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 Dear Didi, in your signature and on your web site, there is a beautiful quote. “Leave the mind alone, it will quieten itself! Meditate!”

I meditate, but it is more of a struggle and I always come out feeling not so good about my inability to become silent. Please would you explain this in full detail so that I understand it totally?


 The mind is not really a problem. Your unnecessary involvement in the mind is the problem. When you understand this key sutra of the body-mind complex, you will hit bull’s eye.

What I mean by this is, the job of the mind is to bring up all our past samskaras one by one. We are only responsible for them. And the mind is only mechanically following a system of bringing up those seeds that we have sown in the past. A wise one recognizes this. He knows that thoughts, emotions, feelings, concepts, ideas, likes, dislikes, all these are samskaras that come up on their own, play for a while and then they dissolve. The wise one stops interfering with the mind. That is the meaning of leaving your mind alone!

How to not interfere with the mind?

The wise one does not start a dialogue with the samskaras of the past. It is the PAST! It does not mean anything. Even if a thought is about the future, you will notice that it has the root of some insecurity from the past or some other concept from the past, some idea from the past. No thought for the future can arise out of a seed that does not belong to the past. It’s not possible. So it does not matter whether you are thinking about the past or future. You are interfering with the process of the mind.

What to do when the mind chatters?


What is the meaning of observing?

One who observes is a “witness”. He does not get involved. He sits at the bank of the river of thoughts. He does not jump in and start swimming. He does not tell the river- go in this direction and not in that direction. He just sits at the bank and watches the river of thoughts flow past.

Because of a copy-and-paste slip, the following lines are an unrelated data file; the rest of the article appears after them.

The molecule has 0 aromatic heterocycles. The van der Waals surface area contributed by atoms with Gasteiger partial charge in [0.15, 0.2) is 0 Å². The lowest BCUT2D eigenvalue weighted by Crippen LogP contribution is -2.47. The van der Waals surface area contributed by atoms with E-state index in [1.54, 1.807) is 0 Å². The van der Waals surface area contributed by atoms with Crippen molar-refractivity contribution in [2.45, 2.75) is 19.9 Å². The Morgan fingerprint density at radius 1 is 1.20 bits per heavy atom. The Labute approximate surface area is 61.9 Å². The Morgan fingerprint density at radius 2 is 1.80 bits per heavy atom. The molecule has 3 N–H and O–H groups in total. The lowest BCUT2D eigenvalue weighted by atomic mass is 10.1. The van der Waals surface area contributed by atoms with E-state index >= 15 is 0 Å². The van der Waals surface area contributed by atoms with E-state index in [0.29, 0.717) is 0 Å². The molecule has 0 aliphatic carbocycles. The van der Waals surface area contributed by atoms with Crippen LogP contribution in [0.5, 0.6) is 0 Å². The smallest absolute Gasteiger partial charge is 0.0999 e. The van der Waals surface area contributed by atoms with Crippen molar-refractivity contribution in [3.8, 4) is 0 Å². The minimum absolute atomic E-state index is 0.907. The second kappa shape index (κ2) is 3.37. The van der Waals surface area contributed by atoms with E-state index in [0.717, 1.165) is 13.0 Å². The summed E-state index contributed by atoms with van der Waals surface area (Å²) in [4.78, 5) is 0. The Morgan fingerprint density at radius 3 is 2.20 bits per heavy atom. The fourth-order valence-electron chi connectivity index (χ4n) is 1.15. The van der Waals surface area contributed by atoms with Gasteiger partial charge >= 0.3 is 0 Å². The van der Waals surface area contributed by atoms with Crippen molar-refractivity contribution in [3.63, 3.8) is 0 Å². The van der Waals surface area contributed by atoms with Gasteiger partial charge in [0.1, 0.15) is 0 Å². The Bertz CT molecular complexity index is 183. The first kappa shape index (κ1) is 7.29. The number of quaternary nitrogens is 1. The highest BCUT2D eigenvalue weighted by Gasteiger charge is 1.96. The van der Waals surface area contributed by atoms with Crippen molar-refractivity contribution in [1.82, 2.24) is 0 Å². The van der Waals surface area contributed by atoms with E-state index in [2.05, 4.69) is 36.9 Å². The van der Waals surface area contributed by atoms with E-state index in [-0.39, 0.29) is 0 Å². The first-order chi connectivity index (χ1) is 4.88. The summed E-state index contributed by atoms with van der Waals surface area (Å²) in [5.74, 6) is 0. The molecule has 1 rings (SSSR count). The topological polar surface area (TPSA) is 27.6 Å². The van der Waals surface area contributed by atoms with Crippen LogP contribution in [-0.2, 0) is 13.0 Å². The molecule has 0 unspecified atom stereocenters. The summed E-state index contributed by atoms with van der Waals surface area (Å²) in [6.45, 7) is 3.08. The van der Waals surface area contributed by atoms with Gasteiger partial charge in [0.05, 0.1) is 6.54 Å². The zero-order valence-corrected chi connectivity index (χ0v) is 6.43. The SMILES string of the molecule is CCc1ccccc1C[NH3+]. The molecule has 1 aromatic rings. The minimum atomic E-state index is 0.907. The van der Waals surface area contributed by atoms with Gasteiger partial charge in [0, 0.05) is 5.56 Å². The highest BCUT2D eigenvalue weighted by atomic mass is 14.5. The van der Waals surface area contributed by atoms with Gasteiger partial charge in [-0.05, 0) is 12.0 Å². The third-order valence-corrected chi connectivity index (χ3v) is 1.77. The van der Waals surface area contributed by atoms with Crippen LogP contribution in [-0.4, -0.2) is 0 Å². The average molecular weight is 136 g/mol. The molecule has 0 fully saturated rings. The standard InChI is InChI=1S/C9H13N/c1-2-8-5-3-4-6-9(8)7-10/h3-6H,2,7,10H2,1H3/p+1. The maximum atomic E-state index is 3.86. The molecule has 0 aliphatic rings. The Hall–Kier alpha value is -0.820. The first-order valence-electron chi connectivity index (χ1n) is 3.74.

Be like a scientist! Watch how thought arises. Watch it till it stays. Watch it pass away. Watch like a stranger on the street, watches the world go by, uninvolved.

That person who manages to do this, he is a true spiritual scientist. He understands that the mind is not ‘I’. ‘I am not the mind’. ‘I am not these samskaras from the past and therefore, he does not take it personally.

Why are you not able to observe like a witness?

Your problem is that you take every thought, every concept, every idea, every emotion and every feeling very very personally. You think that this is ‘who I am’ and that is the mistake. Because you have this personal feeling towards the mind, you are not able to sit on the bank and just observe.

Wake up and realize, there is nothing personal about it. Stand at that bank and just watch! Watch every thought arise, stay for a while and pass away just like the waves in the ocean. Don’t get wet in that little wave, it’s not worth it!

But what if a major craving arises or a major aversion arises?

It grasps you. It pulls you in like a tsunami and before you know it, you are off the bank and into the water. Then what do you do?

  • Step #1: Become aware that there is this craving or aversion. Just becoming aware is the key.
  • Step #2: Uncling from that craving or aversion. What do I mean by un-cling? Release it. Let it go. It’s okay if I don’t think about this person right now and it’s okay if I don’t think about that crazy situation right now. Un-cling!
  • Step #3: Relax the tension that is there in the mind. Any tension in the mind makes the body stiff.
  • Step #4: Loosen the body by smiling. Just smile at the silliness of the thought and your getting attached to the thought.
  • Step #5: Return back to sitting on the bank and observing the thoughts. If you were using an object of meditation like the breath, then you go back to the breath.

You will have to keep repeating these above steps again and again till that craving or aversion loses its control over you. Slowly and steadily when you master these steps, you will notice that you have learned to sit on that bank and just watch the thoughts pass by without jumping in.

And in that mindfulness, you will hit SILENCE. Real Meditation is the journey from being mindful to silent.

May you reach the silent shore soon. Sukhi bhava!

Have questions? Reach out to Ekta by clicking on the “Ask a Question” button on the left sidebar. For attending Ekta’s online knowledge sessions, click the “Gnyana Sangha” button on the left sidebar.


  1. Vishnu Shankar Bhagat

    Love this post

  2. Nehal Shah

    Another great post by Ektaji. “Medetation is journey from being mindful to silent”. Beautifully explained.

    Tao had following to say about silence and self-control (of mind).

    “…This is called the mysterious leveling.
    He who has achieved it cannot either be drawn into friendship or repelled,
    Cannot be benefited, cannot be harmed,
    Cannot be raised up or humbled,

    And for that reason is the highest of all creatures under heaven.”


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